If you use a part of your home for business, perhaps to perform paperwork, to store records, inventory, or samples, or even to meet customers, you may be able to claim a tax deduction for some of your expenses of maintaining the home.

Now, you may have heard that the home office deduction is either one of the greatest money-savers available to American small business, or that it is major red flag that will make you audit bait for the IRS.

As a general rule, you should never shy away from taking a deduction you are legally entitled to. The same holds true when it comes to the home office deduction. Nevertheless, we recommend that you keep meticulous records of all your expenses and be prepared to back them up.

There are also those who have dangerous misconceptions about the way the deduction works. Perhaps you have heard about folks who furnish their entire home in rare antiques and write them off as a "business expense." Or people who think the deduction entitles them to pass on the cost of a new stove, billiard table, or hot tub to the government.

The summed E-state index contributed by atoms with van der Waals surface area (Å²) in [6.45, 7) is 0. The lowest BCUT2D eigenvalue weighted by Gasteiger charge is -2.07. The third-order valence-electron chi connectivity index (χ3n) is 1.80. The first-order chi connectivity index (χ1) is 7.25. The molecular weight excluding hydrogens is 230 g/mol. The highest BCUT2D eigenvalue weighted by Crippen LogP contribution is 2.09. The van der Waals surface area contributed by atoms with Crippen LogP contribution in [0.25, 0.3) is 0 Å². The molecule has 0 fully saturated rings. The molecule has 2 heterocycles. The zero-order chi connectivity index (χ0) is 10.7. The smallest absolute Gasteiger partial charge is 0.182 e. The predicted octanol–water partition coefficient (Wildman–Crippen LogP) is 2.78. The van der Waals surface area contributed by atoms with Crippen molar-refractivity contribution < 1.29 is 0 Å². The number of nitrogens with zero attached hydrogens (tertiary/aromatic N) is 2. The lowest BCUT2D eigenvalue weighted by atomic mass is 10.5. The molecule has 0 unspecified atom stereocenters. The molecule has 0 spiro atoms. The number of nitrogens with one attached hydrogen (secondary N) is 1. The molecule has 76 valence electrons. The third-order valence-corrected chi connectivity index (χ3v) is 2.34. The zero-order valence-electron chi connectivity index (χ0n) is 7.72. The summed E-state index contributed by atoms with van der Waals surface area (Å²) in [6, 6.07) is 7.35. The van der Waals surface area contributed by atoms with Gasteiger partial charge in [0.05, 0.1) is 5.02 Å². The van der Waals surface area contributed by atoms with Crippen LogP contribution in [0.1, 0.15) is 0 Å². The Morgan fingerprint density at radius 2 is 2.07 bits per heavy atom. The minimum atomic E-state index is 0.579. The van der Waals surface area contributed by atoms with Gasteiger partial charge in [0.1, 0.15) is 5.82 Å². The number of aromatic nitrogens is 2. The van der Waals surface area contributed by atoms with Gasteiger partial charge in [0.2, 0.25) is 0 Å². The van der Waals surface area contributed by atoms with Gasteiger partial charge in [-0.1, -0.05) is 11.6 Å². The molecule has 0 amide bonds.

Clearing through misconceptions, and providing you with a special calculator to estimate your potential home office tax deduction, is what this discussion is all about. However, there are also a number of non-tax aspects you may want to consider.

Not one deduction, but many. In reality, when we speak of the home office deduction, we're really talking about a group of smaller deductions. These deductions - which may include such items as a portion of utility bills, mortgage interest, repairs, and depreciation - are totaled up to get an overall deduction that is reported on IRS Form 8829, Expenses for Business Use of Your Home. In addition, if you qualify for the home office deduction, you also qualify for some special, more liberal rules for deducting auto expenses. The common denominator among these deductions is that the IRS has devised a single test to determine whether you qualify for all of them.

Some deductions are available even if you don't qualify for the home office deduction. A commonly held misconception is that you need to qualify for the deduction in order to claim any expenses associated with a home or a home-based business. This is simply not true.